INNOVATION

This New Technology Could Take Aussie Families Off The Grid, But For A Price

It will provide cleaner, cheaper power, its developers say.

26/05/2017 5:03 PM AEST | Updated 14 hours ago

As electricity prices continue to rise to historic levels, one company has a novel solution that would allow families to sidestep price hikes -- and cut down their carbon footprint at the same time.

A Sydney-based company has joined forces with University of Newcastle researchers to develop a machine it says can power an entire family home throughout the year, without using any power from the grid. As well as electricity, it also provides hot water, heating and cooling for homes, plus additional oxygen which can be on sold for a profit.

It is called the Infratech Chemical Looping Energy-on-Demand System (CLES), and developer Dr Rajesh Nellore believes it has "huge potential" to revolutionise the way we power our homes.

Supplied
Entrepreneur Dr Rajesh Nullore with Professor Behdad Moghtaderi from the University of Newcastle inspecting the pilot Infratech CLES in Newcastle. The company is working on developing a machine small enough for the average family home.

Of course, you can't get nothing from nothing -- the machine does still require fuel. This comes in the form of an elusive patented "particle mixture", and the use of either solar panels or a supply of natural gas.

"Gas is our most reliable form of energy, is more cost effective for the end user and produces one-third of the emissions of other fossil fuels," said the University of Newcastle's Professor Moghtaderi.

Professor Moghtaderi is the Director of the Priority Research Centre for Frontier Energy Technologies and Utilisation at the university's Newcastle Institute for Energy and Resources facility. He has worked closely with Dr Nullore on the research and commercialisation of the technology.

The machine can work in one of two modes: as an energy storage system, where the unit operates like a battery, storing the energy provided by solar panels; or as an 'energy-on-demand' system, where the system is powered around the clock by natural gas. The two modes can also works in union, cutting down the amount of gas required while providing an ongoing source of power.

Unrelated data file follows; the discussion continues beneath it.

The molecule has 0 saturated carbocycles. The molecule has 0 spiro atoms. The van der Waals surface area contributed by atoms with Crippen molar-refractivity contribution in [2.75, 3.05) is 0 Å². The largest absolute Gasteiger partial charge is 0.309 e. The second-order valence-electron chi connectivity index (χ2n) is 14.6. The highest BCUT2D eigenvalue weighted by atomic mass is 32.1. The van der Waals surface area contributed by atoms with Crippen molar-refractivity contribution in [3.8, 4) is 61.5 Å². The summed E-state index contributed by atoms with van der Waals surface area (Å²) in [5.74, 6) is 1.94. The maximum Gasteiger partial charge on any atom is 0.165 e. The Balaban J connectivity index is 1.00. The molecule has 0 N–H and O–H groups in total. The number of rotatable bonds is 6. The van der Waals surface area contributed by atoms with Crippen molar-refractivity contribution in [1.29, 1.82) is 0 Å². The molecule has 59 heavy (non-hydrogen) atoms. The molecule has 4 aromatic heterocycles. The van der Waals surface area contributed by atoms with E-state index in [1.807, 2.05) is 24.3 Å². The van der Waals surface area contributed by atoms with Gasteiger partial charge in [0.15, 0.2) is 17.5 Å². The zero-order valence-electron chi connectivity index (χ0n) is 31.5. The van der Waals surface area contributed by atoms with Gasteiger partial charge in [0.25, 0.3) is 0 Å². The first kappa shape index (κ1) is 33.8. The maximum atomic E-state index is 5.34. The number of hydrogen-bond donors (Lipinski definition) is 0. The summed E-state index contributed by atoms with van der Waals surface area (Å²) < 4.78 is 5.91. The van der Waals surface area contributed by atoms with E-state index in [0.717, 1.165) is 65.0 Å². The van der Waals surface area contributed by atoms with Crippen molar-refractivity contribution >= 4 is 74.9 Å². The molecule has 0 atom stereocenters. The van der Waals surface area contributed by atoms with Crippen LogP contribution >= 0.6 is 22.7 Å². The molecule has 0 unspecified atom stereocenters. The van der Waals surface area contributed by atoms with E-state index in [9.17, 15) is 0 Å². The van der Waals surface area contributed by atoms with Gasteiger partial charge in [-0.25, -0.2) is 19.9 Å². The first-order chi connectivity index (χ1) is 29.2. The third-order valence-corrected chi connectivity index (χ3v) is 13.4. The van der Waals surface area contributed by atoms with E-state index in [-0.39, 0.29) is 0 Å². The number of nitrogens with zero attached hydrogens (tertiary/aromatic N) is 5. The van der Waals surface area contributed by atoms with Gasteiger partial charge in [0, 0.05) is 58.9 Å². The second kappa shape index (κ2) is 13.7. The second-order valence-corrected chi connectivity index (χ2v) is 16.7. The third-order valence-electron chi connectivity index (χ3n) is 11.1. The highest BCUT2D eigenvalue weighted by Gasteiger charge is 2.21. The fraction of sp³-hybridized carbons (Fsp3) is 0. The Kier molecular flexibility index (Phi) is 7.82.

"There's a naturally occurring particle mixture, which when it oxides produces heat. The hot air runs the turbine that produces electricity," Dr Nullore explained.

"Being a thermochemical process, there is heat loss, so you can use the heat to heat water or to get heating and cooling and also to produce oxygen. So it gives you multiple benefits instead of just electricity. Oxygen is a revenue-generator, and you can get continuous power as well."

The video gives an overview of how it all works. The University of Newcastle have also outlined the process on their website.

Infratech and Newcastle University have developed a fully operational commercial-scale version of the technology, which is currently located in Newcastle and which Dr Nullore says can power up to 30 homes.

"These are systems for small hospitals, a shopping centre or let's say a commercial complex," Dr Nullore told HuffPost Australia.

He believes these commercial-sized machines will be on the market within six months. The scaled-down version for individual households is expected to be available in the second half of 2018.

Sound too good to be true?

Well, it does comes with a hefty price tag. Dr Nullore estimates the initial outlay for a machine for a family home is expected to be around $30,000. He also conceded there would be ongoing maintenance costs as well as labour.

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The proposed scaled-down household version of the Infratech CLES, expected to retail for around $30,000.

"Normal wear and tear is a given because it has mechanical parts," Dr Nellore said.

"The cost is in replacing the cartridges of the particle mixture. That is an ongoing cost -- the particles need to be replaced, we expect every six months. It's like a photocopier machine cartridge."

If used in its 'Energy-on-demand' mode, the Infratech CLES would also require natural gas, which would need replacing.

But Dr Nellore believes all these costs will be more than compensated for by the savings to a household's power bill, as well as the sale of oxygen -- a $18.5 trillion industry worldwide.

The unit stores the oxygen it creates in compressed oxygen tanks, similar to those used in hospitals, and can produce medical-grade oxygen, with a purity as high as 99.8 percent, says Dr Nullore.

In fact, he claims the user will be able to make their money back within two years, based on energy savings and oxygen sales combined. Generally, a homeowner installing solar panels on their rooftop wouldn't expect to make their money back for around seven to 10 years.

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